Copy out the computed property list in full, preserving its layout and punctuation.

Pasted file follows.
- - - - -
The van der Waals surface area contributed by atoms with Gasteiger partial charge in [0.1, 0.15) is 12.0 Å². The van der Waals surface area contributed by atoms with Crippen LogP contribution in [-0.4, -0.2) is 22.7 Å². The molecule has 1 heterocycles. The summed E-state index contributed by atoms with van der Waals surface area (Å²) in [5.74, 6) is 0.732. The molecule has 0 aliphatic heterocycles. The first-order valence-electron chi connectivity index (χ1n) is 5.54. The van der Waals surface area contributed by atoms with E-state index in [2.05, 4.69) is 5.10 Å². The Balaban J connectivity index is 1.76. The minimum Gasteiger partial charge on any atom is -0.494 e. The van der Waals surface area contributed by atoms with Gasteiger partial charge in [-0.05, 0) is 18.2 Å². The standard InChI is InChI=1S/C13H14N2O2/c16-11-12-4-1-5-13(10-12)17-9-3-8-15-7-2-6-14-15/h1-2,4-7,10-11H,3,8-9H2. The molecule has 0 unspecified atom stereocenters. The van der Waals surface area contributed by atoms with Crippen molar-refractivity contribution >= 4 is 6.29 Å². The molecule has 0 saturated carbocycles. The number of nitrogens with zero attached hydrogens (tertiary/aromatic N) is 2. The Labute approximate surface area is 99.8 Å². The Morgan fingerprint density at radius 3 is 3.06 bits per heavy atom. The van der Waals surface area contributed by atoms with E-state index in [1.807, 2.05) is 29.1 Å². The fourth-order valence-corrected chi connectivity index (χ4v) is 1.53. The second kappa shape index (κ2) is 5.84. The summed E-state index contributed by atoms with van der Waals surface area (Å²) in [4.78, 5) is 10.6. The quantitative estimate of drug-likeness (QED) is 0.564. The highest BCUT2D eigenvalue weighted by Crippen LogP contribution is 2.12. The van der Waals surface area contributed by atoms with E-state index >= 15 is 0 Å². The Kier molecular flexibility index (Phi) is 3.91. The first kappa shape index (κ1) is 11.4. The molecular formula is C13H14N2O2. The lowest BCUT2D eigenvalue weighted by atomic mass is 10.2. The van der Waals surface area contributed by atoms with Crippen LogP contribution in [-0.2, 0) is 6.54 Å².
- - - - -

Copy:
The van der Waals surface area contributed by atoms with Gasteiger partial charge in [0.1, 0.15) is 12.0 Å². The van der Waals surface area contributed by atoms with Crippen LogP contribution in [-0.4, -0.2) is 22.7 Å². The molecule has 1 heterocycles. The summed E-state index contributed by atoms with van der Waals surface area (Å²) in [5.74, 6) is 0.732. The molecule has 0 aliphatic heterocycles. The first-order valence-electron chi connectivity index (χ1n) is 5.54. The van der Waals surface area contributed by atoms with E-state index in [2.05, 4.69) is 5.10 Å². The Balaban J connectivity index is 1.76. The minimum Gasteiger partial charge on any atom is -0.494 e. The van der Waals surface area contributed by atoms with Gasteiger partial charge in [-0.05, 0) is 18.2 Å². The standard InChI is InChI=1S/C13H14N2O2/c16-11-12-4-1-5-13(10-12)17-9-3-8-15-7-2-6-14-15/h1-2,4-7,10-11H,3,8-9H2. The molecule has 0 unspecified atom stereocenters. The van der Waals surface area contributed by atoms with Crippen molar-refractivity contribution >= 4 is 6.29 Å². The molecule has 0 saturated carbocycles. The number of nitrogens with zero attached hydrogens (tertiary/aromatic N) is 2. The Labute approximate surface area is 99.8 Å². The Morgan fingerprint density at radius 3 is 3.06 bits per heavy atom. The van der Waals surface area contributed by atoms with E-state index in [1.807, 2.05) is 29.1 Å². The fourth-order valence-corrected chi connectivity index (χ4v) is 1.53. The second kappa shape index (κ2) is 5.84. The summed E-state index contributed by atoms with van der Waals surface area (Å²) in [4.78, 5) is 10.6. The quantitative estimate of drug-likeness (QED) is 0.564. The highest BCUT2D eigenvalue weighted by Crippen LogP contribution is 2.12. The van der Waals surface area contributed by atoms with E-state index >= 15 is 0 Å². The Kier molecular flexibility index (Phi) is 3.91. The first kappa shape index (κ1) is 11.4. The molecular formula is C13H14N2O2. The lowest BCUT2D eigenvalue weighted by atomic mass is 10.2. The van der Waals surface area contributed by atoms with Crippen LogP contribution in [-0.2, 0) is 6.54 Å².